Deep Six's accessories are extremely well done. While his orange helmet is an opaque mass, it fits onto his body quite well and doesn't make the figure appear too bulky. His pack is huge, but in line for what someone who was hundreds of feet below the surface of the water would need in order to get down to depth, carry out his mission and safely resurface without getting decompression sickness. The diving bell/buoy is interesting. It really doesn't add anything to the figure. But, it is rather long and would be useful were you to take the figure out into the pool. The figure's gun is nothing short of odd. But, then again, taking a weapon down to such depths is an inherent danger in and of itself. It's likely anything that could withstand the depths to which Deep Six dives would have to be substantial and specially designed just like his dive suit. As such, I can forgive the bizareness of the weapon. Within Deep Six's context, it works well enough. It's distinctive, decent colored and easy to find. So, I can accept a weird design.
This Deep Six mold saw three releases. After this high quality release in 1989 and 1990, the figure was picked up by Hasbro Direct in 1993. A bright yellow Deep Six was offered only via mail away offer. The brightness of the figure is a deterrent for many collectors. But, it works in a deep sea environment. The figure was not popular, though, and would be rather rare except for the fact that most of the Hasbro Direct overstock made it's way to the collecting community in the '90's. Bagged mail away Deep Six figures were available for around $3 for many years. It is the unique filecard that is the true rarity of this figure. At some point in the late 1990's or early 2000's, the Deep Six mold was sent to India. There, Funskool released for many years. The Funskool Deep Six is colored after this 1989 figure, though in slightly different shades of blue. The original accessories are present and the figure is a great complement to this 1989 version. The mold has not reappeared since then. Funskool did produce more Deep Six figures around 2009, so it's likely that the mold is still there.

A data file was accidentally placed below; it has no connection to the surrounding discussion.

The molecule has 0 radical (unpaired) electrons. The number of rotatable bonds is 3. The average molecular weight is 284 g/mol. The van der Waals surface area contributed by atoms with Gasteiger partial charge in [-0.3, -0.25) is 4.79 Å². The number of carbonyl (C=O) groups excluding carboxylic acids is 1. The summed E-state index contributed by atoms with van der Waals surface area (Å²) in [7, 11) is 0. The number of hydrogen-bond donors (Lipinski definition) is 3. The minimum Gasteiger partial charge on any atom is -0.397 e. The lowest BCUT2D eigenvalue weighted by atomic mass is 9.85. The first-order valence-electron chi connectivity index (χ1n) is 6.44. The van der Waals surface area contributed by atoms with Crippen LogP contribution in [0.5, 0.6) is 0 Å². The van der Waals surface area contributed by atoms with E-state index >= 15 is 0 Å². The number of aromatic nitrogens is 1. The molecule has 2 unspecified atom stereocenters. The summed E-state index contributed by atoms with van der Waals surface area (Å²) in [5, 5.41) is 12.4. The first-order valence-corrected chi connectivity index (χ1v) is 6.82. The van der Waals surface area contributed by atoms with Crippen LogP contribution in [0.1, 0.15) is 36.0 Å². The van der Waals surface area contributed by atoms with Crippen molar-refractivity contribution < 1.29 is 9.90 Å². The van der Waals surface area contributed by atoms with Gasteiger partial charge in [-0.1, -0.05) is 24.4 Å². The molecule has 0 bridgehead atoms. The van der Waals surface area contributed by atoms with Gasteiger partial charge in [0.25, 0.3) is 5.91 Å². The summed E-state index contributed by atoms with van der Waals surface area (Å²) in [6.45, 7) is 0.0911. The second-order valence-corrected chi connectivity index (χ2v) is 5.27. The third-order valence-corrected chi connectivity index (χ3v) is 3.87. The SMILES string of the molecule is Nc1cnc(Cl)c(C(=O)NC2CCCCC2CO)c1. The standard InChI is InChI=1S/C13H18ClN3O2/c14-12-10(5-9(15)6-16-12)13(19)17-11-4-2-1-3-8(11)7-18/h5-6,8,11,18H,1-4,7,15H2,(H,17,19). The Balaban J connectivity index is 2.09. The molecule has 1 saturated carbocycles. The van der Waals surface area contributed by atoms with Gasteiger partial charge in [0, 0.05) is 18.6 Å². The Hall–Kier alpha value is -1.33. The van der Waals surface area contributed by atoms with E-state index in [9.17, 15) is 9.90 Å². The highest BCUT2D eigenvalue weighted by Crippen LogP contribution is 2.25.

While this version of Deep Six is an excellent figure, he is generally forgotten by collectors. As such, he remains very cheap. Carded versions can be easily acquired for $20 - $25. Loose, mint and complete with filecard figures sell in the $5 to $6 range. That's a paltry sum for a figure made in the '80's who is a recognizable character and is so well done. But, it's also a lot to pay for a figure that has very limited uses and doesn't really work on many of the aquatic vehicles. At the price point, though, there is no reason why any collector should go without a Deep Six figure. He's worth getting for something different and the intricate design does display nicely. Specialties like Deep Six's were what made the vintage Joe line so much fun. You had a figure for every locale and environment of which you could imagine. Sadly, though, the more obscure that environment was, the less popular the figure is. But, the diversity of the Joe line has always been it's hallmark. And, the designers didn't skimp on specialty figures like Deep Six. Hopefully, collectors can appreciate that.